And then, fate struck, as is its wont. Actually, fate is striking constantly, isn’t it? Violent little cuss.
Almost two hours later now, the clouds had started to roll in – just a faint haze at first as the temperature dropped, but enough to obscure fine details on the moon. I watched for a little while to see if there might be a break in the clouds, but it looked solidly overcast to me, even as thin as it was – what would have turned the sky very pale blue to white during daylight.
I want you to note the slight change in position in the moon now, rotated a little clockwise as it descended towards the horizon. Actually, it was facing the way it always had, but my camera was more oriented to the horizon and not the plane of the ecliptic, so we have what appears to be rotation perpendicular to the moon’s axis. I could have corrected easily, but who cares? It’s not like it would have made a difference to what I was after.
[By the way, I just wanted to point out a tiny bit of trivia. Within the Lord of the Rings movies, at times they show the moon in the sky, and to anyone that’s familiar with how it appears, it’s upside-down. Well, it is to those of us in the northern hemisphere, anyway. But since the movies were shot in New Zealand, the moon’s north pole points down towards the horizon instead of up. This is a vital clue as to where Middle Earth used to be located.]
Anyway, let’s go look at the detail, what there is of it.
It still doesn’t look like sunrise has touched the central peaks yet, but I was expecting just a few pixels to betray the event in the first place, and it’s possible that it really was occurring and the minimal light was scattered into the haze. Regardless, the conditions were only worsening and it was clear (a ha ha) that I wasn’t getting anything further that evening – or morning, by that point.
By the way, if you want a nice detailed look at Copernicus, you can go here, and compare it against Tycho here (click on the images to see a bigger version.) And then, you can compare them against my successful attempt here, and note how trivial that spot of light appears in the best of conditions. As I said, I expect Copernicus’ peaks to be less visible when it occurs, so we’re pushing things here.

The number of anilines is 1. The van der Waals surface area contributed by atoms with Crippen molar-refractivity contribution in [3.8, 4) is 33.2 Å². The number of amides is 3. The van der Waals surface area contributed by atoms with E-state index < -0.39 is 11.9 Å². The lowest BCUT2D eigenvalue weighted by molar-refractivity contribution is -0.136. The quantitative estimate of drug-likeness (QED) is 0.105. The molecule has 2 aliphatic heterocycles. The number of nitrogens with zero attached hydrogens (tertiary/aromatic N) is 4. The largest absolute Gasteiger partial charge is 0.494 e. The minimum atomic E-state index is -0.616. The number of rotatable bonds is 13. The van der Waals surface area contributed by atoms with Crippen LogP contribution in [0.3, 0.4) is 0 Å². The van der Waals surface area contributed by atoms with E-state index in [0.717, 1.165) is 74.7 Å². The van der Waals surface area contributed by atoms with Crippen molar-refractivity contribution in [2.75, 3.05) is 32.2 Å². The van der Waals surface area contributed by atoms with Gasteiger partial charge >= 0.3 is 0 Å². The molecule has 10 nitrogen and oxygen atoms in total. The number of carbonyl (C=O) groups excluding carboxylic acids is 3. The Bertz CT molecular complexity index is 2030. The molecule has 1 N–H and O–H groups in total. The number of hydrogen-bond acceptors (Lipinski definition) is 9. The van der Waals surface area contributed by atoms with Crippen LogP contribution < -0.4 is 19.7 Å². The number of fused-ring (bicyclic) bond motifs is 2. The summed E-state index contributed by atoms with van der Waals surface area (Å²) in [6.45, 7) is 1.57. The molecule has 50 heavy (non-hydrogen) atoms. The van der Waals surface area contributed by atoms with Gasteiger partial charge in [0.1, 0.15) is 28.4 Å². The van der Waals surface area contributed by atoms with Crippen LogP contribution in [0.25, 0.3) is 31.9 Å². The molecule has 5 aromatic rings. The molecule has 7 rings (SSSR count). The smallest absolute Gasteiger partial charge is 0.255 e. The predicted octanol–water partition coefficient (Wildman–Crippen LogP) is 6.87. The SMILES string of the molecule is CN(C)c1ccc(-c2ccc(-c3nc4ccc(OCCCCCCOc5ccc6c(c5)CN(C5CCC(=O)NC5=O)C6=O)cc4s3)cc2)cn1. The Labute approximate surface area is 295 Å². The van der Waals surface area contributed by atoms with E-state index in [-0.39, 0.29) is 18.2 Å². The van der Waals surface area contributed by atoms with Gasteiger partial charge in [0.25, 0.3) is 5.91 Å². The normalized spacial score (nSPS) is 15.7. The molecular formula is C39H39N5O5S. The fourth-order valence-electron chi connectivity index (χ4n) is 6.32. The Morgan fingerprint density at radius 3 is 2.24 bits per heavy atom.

Now, while all of this was going on, I noticed that I was having some issues with the tripod not being perfectly steady, and eventually realized that the mounting plate at the top of the center column, to which the ballhead attaches, wasn’t fully secure. That began an attempted repair session, that I wasn’t successful at that evening/morning, partially because I knew I was going to need some power tools to complete it and wasn’t doing that at 2 AM. It also started me considering a new ballhead that performs a bit better, but I’m a cheapass and an Arca-Swiss or Novoflex ain’t happening, so the quest is the best bang for the least bucks. Then, out with a student yesterday, I started noticing that Shutter Priority mode on my main body wasn’t operating as intended, which is not a good sign. Part of the fun of such pursuits – repairs and replacements have to be part of the budget.
But I’ll close with a comparison shot, taken Thursday evening, so two days after the others (and a few hours ago as I type this ahead of time.) Those clouds rolling in Wednesday morning led to rain most of the day and evening, so no chances there, but it had cleared by Thursday late morning and I had the chance for further shots, pretty comparable in phase to the frame that opened the post (though much later in the day of course.) Copernicus is now well into sunlight, with the faintest of shadow from the central peaks, while Eratosthenes is throwing so little shadow that it’s almost indistinguishable – which is why full moon shots aren’t the best for detail and textures.
Oh, wait. I almost forgot – while out shooting that one, there were a couple of tiny little wisps of clouds that would pass by, and I caught a couple as they crossed the face of the moon, so I’ll include one of those for illustration too. It’s much better when it’s right alongside a clear shot.
And now, I’ll close. I’m in the middle of some projects, so more should be along shortly.